Although labeled as a junmai, Kuroushi white label is polished to 55%: well into ginjo polishing and nearly a daiginjo! It's more unctuous and richer, though, than its polishing level would let on. A touch of pink peppercorn lends complexity and astringency but overall, this wide, gentle beast is all about the texture.
- Region: Wakayama
- Rice: Yamadanishiki
- Polishing: 55% (per brewery website, seems like it varies 55-58% depending year)
- Yeast: 901
- ABV: 15.6%
- SMV: +4 (dry)
A producer specializing in Junmai and selling the majority of its products to the local market, Kuroushi is highly regarded within Wakayama and associated with the umami-driven junmai style. "Black Bull" is named for one of the 50 Famous Waters of Kishu, "Kuroushi no Mizu" (aka black bull water) which has a high mineral content. This minerality drives happy, vigorous fermentations that break down the rice more fully, leading to a high amino acid content (aka more umami for you). This famous spring emerges from a black bull statue and is used by several local breweries. While the brewery is reluctant-- as so many are-- to use the term terroir, they concede that "if you dare to think of "terroir", water occupies an important position."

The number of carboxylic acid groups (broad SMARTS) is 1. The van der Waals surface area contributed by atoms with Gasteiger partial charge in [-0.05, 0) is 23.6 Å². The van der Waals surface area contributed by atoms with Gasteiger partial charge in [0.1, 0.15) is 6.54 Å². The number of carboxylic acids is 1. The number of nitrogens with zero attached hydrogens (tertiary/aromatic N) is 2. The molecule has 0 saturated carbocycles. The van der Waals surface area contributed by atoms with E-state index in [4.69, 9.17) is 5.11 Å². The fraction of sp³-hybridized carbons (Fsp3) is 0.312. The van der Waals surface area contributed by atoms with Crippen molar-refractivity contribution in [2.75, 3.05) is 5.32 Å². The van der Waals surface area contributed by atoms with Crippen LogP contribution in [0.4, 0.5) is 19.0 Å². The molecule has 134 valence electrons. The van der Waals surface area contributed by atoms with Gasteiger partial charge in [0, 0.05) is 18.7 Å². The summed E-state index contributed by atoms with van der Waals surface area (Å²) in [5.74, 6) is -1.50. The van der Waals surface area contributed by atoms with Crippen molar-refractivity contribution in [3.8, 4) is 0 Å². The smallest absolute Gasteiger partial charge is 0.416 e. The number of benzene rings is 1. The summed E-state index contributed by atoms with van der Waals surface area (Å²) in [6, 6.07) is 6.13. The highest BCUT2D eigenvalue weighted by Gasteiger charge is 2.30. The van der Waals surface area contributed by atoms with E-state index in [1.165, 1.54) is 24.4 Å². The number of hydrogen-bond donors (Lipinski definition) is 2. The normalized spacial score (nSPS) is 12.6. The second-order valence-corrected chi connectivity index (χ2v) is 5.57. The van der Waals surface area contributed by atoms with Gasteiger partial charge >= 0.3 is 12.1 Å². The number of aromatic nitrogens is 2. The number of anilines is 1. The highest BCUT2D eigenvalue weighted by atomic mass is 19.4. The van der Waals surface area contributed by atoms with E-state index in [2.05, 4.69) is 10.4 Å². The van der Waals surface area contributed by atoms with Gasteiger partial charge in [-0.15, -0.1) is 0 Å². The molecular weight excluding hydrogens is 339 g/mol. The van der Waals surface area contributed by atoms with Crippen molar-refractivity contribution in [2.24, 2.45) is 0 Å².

In addition, this is one of the few breweries that- in the interest of attracting good talent, and offering a better work/life balance for their employees- has transitioned to year-round employment, as of 2017. The industry standard has been difficult, 24/7 seasonal work (a bit like wine harvests) for hundreds of years, but forward thinking breweries like Kuroushi have introduced new products, such as plum wine, amazake, and narazuke (a regional, aged sake kasu pickle) as well as other sources of revenue (seaside inn, tasting room) to keep their staff gainfully employed all year long.
For more information on the 50 Famous Waters of Kishu: http://www.wakkun.or.jp/meisui/meisui.htm